Thai cave rescue: Youngest boy tells mum team intended to explore cave for only an hour

Rescue personnel carrying a Wild Boars member on a stretcher inside the Tham Luang cave on July 11, 2018. The rescued team have been put under quarantine to prevent them from catching an infection while in recovery.
Rescue personnel carrying a Wild Boars member on a stretcher inside the Tham Luang cave on July 11, 2018. The rescued team have been put under quarantine to prevent them from catching an infection while in recovery.PHOTO: AFP

BANGKOK - The mother of the youngest boy rescued from a flooded cave in Thailand's northern Chiang Rai province said her son told her the team had intended to spend only an hour there and did not take along any snacks with them for the trip, contrary to previous media reports.

Ikan Wiboonroongruang told Bangkok Post on Thursday (July 12) that she had spoken to her 11-year-old son Chanintr, who is recovering under quarantine in hospital, along with other members of his youth football team following their rescue from Tham Luang cave.

All the 12 boys and their football coach were finally brought out of the cave in a massive rescue effort on Tuesday, more than two weeks after entering the cave on June 23, when heavy rain flooded the cave and blocked their exit.

Ikan, 33, said she saw Chanintr - the youngest member of the Wild Boars team - from behind a glass isolation barrier at the hospital. The team have been put under quarantine to prevent them from catching an infection while in recovery.

Ikan said her son told her the team had gone to the cave for fun after their football training session and did not take along any food with them for their outing as they had not intended on staying there for long.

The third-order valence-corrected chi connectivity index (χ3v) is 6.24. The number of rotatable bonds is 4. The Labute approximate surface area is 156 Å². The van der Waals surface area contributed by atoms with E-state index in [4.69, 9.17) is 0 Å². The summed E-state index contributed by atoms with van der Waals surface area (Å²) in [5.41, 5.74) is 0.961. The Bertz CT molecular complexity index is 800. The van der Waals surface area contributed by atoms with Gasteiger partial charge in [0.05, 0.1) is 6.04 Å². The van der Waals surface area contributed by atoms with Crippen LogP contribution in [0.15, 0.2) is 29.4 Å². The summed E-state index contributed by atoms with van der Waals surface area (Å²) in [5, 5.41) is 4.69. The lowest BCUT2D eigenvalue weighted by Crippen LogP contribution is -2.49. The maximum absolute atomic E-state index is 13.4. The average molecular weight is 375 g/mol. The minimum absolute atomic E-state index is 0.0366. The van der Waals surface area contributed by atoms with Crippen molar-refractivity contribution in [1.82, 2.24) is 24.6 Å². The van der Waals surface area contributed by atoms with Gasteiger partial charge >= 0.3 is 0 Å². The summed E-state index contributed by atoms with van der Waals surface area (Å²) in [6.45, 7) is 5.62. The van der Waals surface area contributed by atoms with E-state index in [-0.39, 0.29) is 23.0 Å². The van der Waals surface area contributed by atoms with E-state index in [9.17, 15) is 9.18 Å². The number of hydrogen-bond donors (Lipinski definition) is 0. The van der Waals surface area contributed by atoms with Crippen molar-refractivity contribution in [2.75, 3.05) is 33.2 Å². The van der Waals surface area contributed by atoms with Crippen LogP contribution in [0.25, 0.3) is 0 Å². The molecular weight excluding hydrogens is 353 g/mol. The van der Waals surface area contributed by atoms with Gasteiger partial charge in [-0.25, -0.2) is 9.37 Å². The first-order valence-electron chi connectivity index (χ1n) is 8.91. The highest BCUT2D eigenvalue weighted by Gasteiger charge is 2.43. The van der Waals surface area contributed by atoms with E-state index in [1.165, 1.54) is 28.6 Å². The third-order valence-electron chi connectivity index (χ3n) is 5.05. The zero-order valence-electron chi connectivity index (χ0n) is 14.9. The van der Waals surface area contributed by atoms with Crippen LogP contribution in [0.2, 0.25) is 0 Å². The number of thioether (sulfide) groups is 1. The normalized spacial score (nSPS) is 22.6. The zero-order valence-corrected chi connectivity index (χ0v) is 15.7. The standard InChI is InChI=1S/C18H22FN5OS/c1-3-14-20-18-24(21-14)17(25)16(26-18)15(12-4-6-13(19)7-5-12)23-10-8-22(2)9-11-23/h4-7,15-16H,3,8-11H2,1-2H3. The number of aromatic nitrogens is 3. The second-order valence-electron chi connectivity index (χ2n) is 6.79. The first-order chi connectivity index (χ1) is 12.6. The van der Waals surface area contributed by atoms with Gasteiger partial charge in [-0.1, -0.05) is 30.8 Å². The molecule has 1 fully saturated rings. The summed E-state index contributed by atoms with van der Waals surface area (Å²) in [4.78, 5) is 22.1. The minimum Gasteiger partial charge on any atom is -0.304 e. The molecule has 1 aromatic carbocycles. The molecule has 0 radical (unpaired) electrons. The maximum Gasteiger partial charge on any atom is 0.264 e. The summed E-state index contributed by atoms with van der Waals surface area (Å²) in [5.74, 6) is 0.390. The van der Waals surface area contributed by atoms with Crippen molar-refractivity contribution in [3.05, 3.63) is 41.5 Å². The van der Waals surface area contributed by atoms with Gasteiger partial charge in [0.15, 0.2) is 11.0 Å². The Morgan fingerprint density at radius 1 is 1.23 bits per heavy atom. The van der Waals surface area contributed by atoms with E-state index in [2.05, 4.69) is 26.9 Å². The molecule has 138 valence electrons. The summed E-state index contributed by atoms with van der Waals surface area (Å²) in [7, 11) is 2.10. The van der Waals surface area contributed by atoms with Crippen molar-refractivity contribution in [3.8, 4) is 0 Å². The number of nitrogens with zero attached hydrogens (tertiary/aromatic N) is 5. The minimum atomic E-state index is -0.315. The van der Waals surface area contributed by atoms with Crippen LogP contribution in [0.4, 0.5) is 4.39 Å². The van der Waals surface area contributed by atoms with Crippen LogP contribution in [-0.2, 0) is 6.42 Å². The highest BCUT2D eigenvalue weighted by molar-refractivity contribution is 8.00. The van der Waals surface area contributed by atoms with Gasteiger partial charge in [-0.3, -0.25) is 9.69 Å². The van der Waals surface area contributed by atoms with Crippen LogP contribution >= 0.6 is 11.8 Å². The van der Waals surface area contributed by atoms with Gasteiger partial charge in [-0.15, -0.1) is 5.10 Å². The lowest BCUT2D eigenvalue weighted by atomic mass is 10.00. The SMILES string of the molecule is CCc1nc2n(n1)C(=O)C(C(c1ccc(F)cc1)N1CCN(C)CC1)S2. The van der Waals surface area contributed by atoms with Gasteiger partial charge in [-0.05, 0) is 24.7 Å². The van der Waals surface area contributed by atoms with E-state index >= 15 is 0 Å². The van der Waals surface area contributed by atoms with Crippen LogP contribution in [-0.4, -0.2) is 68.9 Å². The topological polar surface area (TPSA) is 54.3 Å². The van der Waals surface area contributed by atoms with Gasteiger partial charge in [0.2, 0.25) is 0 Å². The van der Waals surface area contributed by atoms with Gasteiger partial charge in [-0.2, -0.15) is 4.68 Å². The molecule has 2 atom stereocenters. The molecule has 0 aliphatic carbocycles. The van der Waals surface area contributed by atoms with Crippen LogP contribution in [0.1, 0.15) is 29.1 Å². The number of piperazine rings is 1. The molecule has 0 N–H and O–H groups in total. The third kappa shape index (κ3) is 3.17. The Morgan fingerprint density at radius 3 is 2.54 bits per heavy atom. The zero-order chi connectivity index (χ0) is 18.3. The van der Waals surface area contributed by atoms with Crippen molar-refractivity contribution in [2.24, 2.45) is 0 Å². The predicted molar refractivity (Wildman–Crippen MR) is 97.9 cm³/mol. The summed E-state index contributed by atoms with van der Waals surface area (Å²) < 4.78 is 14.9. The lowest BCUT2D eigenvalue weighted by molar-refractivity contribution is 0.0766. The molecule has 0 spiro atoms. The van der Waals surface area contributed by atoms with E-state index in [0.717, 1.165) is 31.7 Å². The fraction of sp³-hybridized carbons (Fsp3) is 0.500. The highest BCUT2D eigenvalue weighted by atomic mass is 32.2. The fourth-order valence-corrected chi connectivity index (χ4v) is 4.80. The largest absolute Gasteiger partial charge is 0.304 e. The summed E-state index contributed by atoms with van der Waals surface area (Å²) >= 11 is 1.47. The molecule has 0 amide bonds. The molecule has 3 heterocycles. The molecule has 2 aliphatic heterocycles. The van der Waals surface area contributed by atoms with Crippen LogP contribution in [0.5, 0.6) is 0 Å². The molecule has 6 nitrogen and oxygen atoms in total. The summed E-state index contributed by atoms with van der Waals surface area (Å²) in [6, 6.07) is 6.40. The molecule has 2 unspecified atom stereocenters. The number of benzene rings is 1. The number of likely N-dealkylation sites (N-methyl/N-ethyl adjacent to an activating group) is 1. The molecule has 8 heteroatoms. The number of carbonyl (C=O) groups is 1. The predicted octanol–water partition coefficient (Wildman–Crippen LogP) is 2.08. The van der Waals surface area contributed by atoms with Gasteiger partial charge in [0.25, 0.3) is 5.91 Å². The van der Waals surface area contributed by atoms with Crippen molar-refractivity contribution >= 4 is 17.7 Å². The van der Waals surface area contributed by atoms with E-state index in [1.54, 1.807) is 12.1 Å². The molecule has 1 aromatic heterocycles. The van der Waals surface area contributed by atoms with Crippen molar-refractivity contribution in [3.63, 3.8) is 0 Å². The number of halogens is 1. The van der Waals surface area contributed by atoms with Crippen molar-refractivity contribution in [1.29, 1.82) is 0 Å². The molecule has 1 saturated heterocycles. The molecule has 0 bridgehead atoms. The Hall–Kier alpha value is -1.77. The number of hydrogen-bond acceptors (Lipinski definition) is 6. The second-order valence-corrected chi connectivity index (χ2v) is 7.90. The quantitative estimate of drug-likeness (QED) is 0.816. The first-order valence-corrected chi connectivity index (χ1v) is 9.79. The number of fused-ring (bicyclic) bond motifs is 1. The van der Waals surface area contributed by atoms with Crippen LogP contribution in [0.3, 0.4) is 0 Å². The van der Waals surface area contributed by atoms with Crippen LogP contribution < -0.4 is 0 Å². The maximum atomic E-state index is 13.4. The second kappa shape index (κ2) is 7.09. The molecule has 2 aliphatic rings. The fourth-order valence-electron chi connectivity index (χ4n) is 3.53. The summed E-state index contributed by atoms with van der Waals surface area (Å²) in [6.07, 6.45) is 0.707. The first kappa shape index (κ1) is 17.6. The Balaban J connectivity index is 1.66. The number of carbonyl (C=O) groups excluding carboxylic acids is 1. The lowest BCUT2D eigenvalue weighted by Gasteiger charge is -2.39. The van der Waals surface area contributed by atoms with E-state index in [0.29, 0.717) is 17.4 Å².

Previous reports said the boys had gone to the cave to celebrate one of their birthdays and had ended up surviving on the snacks they had taken along with them.

"After the first three nights with no food in the cave, my son felt extreme hunger and cried. He had to rely only on water dripping from the rock," Ikan said.

 
 
 
 

"It was very cold at night, and pitch dark. They had to lie huddled together. The coach told them to meditate to help ease their hunger and conserve energy," she added.

The team's coach, Ekkapol Chantawong, 25, has been praised by Thai Navy Seals for helping to keep the boys alive and calm by teaching them to meditate to conserve their energy. He also provided them with sustenance by telling them to drink water dripping from the cave's walls.

Another parent, Banphot Konkham, the 45-year-old father of 13-year-old Duangthep Phromthep said his son told him the coach had used a torchlight to search for water inside the cave.

The team are expected to stay in hospital for 10 days before recuperating at home for another month, the director of the Chiangrai Prachanukroh Hospital, Chaiwetch Thanapaisal, said at a press conference on Wednesday.

According to the country's top public health official, all the boys are now recovering quickly.

The daring rescue mission by a team of 13 international divers and Thai Navy Seals, who brought the boys out through the cave's narrow and submerged passageways, was watched closely around the world. The rescuers have since been hailed as heroes while the team have been praised for their enduring courage.

But one of the divers who first made contact with the boys, Briton John Volanthen, has played down his efforts, saying he does not believe they should be called heroes.

"We are not heroes. What we do is very calculating, very calm. It's quite the opposite," he told Sky News after landing at London's Heathrow airport on Thursday.

"We were very pleased and we were very relieved that they were all alive, but I think at that point, we realised the enormity of the situation and that's perhaps why it took a while to get them all out," he said.

Volanthen, a 45-year-old IT consultant, also paid tribute to former Thai Navy Seal diver Saman Gunan, who joined the mission as a volunteer and died while replenishing air tanks along the rescue route.

Volanthen said the death was a "bittersweet" end to what was an otherwise "excellent" operation.